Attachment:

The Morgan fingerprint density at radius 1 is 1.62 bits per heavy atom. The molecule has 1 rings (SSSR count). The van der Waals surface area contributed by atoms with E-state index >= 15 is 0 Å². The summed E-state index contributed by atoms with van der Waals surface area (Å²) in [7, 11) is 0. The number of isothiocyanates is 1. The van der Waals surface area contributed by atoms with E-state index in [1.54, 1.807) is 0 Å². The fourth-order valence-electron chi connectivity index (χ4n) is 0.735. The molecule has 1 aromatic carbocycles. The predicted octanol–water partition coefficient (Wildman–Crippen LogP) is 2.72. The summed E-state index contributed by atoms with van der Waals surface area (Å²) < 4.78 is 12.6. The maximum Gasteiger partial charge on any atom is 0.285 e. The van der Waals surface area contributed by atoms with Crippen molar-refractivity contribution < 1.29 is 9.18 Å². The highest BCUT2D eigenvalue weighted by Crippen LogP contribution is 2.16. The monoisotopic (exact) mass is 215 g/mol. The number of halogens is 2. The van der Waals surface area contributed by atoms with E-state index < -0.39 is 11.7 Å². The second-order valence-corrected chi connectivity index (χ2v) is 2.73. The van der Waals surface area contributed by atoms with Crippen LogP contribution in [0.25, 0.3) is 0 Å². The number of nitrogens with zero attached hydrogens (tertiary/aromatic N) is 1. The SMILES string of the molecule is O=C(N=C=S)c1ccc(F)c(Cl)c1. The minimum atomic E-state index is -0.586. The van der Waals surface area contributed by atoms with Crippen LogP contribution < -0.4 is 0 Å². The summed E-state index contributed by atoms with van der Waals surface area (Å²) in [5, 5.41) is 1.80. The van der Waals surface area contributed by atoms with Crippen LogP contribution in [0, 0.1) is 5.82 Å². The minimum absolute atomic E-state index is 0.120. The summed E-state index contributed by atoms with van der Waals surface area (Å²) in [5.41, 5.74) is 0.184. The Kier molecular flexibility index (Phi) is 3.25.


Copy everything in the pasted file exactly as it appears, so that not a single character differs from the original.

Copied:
The Morgan fingerprint density at radius 1 is 1.62 bits per heavy atom. The molecule has 1 rings (SSSR count). The van der Waals surface area contributed by atoms with E-state index >= 15 is 0 Å². The summed E-state index contributed by atoms with van der Waals surface area (Å²) in [7, 11) is 0. The number of isothiocyanates is 1. The van der Waals surface area contributed by atoms with E-state index in [1.54, 1.807) is 0 Å². The fourth-order valence-electron chi connectivity index (χ4n) is 0.735. The molecule has 1 aromatic carbocycles. The predicted octanol–water partition coefficient (Wildman–Crippen LogP) is 2.72. The summed E-state index contributed by atoms with van der Waals surface area (Å²) < 4.78 is 12.6. The maximum Gasteiger partial charge on any atom is 0.285 e. The van der Waals surface area contributed by atoms with Crippen molar-refractivity contribution < 1.29 is 9.18 Å². The highest BCUT2D eigenvalue weighted by Crippen LogP contribution is 2.16. The monoisotopic (exact) mass is 215 g/mol. The number of halogens is 2. The van der Waals surface area contributed by atoms with E-state index < -0.39 is 11.7 Å². The second-order valence-corrected chi connectivity index (χ2v) is 2.73. The van der Waals surface area contributed by atoms with Crippen LogP contribution in [0.25, 0.3) is 0 Å². The number of nitrogens with zero attached hydrogens (tertiary/aromatic N) is 1. The SMILES string of the molecule is O=C(N=C=S)c1ccc(F)c(Cl)c1. The minimum atomic E-state index is -0.586. The van der Waals surface area contributed by atoms with Crippen LogP contribution < -0.4 is 0 Å². The summed E-state index contributed by atoms with van der Waals surface area (Å²) in [5, 5.41) is 1.80. The van der Waals surface area contributed by atoms with Crippen LogP contribution in [0, 0.1) is 5.82 Å². The minimum absolute atomic E-state index is 0.120. The summed E-state index contributed by atoms with van der Waals surface area (Å²) in [5.41, 5.74) is 0.184. The Kier molecular flexibility index (Phi) is 3.25.